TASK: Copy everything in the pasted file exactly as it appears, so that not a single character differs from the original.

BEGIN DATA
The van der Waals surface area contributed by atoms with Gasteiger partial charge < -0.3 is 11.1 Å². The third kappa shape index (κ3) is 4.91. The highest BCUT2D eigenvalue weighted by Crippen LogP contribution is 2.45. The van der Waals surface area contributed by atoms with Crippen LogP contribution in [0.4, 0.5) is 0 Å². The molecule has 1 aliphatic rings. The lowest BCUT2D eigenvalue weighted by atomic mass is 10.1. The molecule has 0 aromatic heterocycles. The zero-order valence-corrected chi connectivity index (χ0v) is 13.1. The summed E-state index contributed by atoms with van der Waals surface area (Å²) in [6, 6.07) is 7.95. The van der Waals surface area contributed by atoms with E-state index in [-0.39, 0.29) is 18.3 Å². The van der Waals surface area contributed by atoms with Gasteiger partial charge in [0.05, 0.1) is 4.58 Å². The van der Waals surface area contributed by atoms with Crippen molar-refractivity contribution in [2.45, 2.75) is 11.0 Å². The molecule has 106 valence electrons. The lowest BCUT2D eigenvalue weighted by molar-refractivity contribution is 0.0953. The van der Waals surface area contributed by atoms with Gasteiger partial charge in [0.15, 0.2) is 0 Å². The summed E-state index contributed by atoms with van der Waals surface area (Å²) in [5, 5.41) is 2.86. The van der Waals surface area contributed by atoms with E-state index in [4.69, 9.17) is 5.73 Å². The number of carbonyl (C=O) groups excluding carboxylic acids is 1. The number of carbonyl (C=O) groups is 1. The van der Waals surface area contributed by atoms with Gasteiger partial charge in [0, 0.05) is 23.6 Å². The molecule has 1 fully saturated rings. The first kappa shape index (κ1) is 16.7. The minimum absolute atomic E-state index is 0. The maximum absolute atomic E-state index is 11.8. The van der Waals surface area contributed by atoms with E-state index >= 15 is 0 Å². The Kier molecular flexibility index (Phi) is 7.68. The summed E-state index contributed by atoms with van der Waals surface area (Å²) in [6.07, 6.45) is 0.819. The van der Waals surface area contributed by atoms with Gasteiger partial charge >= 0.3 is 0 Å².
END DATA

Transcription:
The van der Waals surface area contributed by atoms with Gasteiger partial charge < -0.3 is 11.1 Å². The third kappa shape index (κ3) is 4.91. The highest BCUT2D eigenvalue weighted by Crippen LogP contribution is 2.45. The van der Waals surface area contributed by atoms with Crippen LogP contribution in [0.4, 0.5) is 0 Å². The molecule has 1 aliphatic rings. The lowest BCUT2D eigenvalue weighted by atomic mass is 10.1. The molecule has 0 aromatic heterocycles. The zero-order valence-corrected chi connectivity index (χ0v) is 13.1. The summed E-state index contributed by atoms with van der Waals surface area (Å²) in [6, 6.07) is 7.95. The van der Waals surface area contributed by atoms with E-state index in [-0.39, 0.29) is 18.3 Å². The van der Waals surface area contributed by atoms with Gasteiger partial charge in [0.05, 0.1) is 4.58 Å². The van der Waals surface area contributed by atoms with Crippen molar-refractivity contribution in [2.45, 2.75) is 11.0 Å². The molecule has 106 valence electrons. The lowest BCUT2D eigenvalue weighted by molar-refractivity contribution is 0.0953. The van der Waals surface area contributed by atoms with Gasteiger partial charge in [0.15, 0.2) is 0 Å². The summed E-state index contributed by atoms with van der Waals surface area (Å²) in [5, 5.41) is 2.86. The van der Waals surface area contributed by atoms with E-state index in [4.69, 9.17) is 5.73 Å². The number of carbonyl (C=O) groups excluding carboxylic acids is 1. The number of carbonyl (C=O) groups is 1. The van der Waals surface area contributed by atoms with Gasteiger partial charge in [0, 0.05) is 23.6 Å². The molecule has 1 fully saturated rings. The first kappa shape index (κ1) is 16.7. The minimum absolute atomic E-state index is 0. The maximum absolute atomic E-state index is 11.8. The van der Waals surface area contributed by atoms with E-state index >= 15 is 0 Å². The Kier molecular flexibility index (Phi) is 7.68. The summed E-state index contributed by atoms with van der Waals surface area (Å²) in [6.07, 6.45) is 0.819. The van der Waals surface area contributed by atoms with Gasteiger partial charge >= 0.3 is 0 Å².